The Defensive Voice.

I have a problem.

My default setting is the back foot.

A thesis (particularly a literary one) is where you are supposed to present your ideas for scrutiny. You need to convince, persuade, and inform. But it’s not just about your ideas, it’s about what you think of other people’s. My own thesis will fulfil the requirement for originality, not through some act of discovery, but through my own original interpretation. I’m not breaking new ground, I’m re-tilling someone else’s field.

So, my question is this: how do you assert your own position in a way that allows for the position of others?

In the epic I’m studying the characters often get the answer to this question wrong. This leads to defensiveness, misunderstanding, conflict, and, eventually, death. Fortunately for me I am not fighting for the kingship of Thebes, and my own aristea will be fought with words, not swords. But it’s still difficult when faced with a conflicting scholarly idea not to go on the attack. It starts when you read a carefully crafted sentence that conflicts with your own reading of the text. “How dare they?”, you think, “This is wrong because my way is right. I must show everyone how wrong this is!” As I said before, the problem with this is that with this type of thesis wrong and right are rarely black and white: it’s more like fifty-thousand shades of grey. And, if you do go on the attack, it conversely makes your own position seem the more insecure.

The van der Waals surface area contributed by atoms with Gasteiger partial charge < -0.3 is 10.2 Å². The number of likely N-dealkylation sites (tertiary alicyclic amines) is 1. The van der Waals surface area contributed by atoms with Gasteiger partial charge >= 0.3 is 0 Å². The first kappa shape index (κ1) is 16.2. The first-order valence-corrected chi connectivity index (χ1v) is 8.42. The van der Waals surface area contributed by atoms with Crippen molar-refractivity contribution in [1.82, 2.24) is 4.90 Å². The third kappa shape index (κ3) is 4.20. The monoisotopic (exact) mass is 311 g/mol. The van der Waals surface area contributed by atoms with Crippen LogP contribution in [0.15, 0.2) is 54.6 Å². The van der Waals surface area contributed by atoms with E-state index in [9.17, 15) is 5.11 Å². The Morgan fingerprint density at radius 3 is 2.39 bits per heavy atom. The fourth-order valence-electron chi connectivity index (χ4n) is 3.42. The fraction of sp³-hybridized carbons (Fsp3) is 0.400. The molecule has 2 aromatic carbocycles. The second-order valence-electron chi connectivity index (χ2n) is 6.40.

My supervisor tells me that language is the key to solving this issue. Choose words that are neutral in order to avoid a fight you don’t need. This doesn’t mean you cannot be passionate, it just means you don’t always have to be dressed for war.

Writing is not conflict; it is intimacy.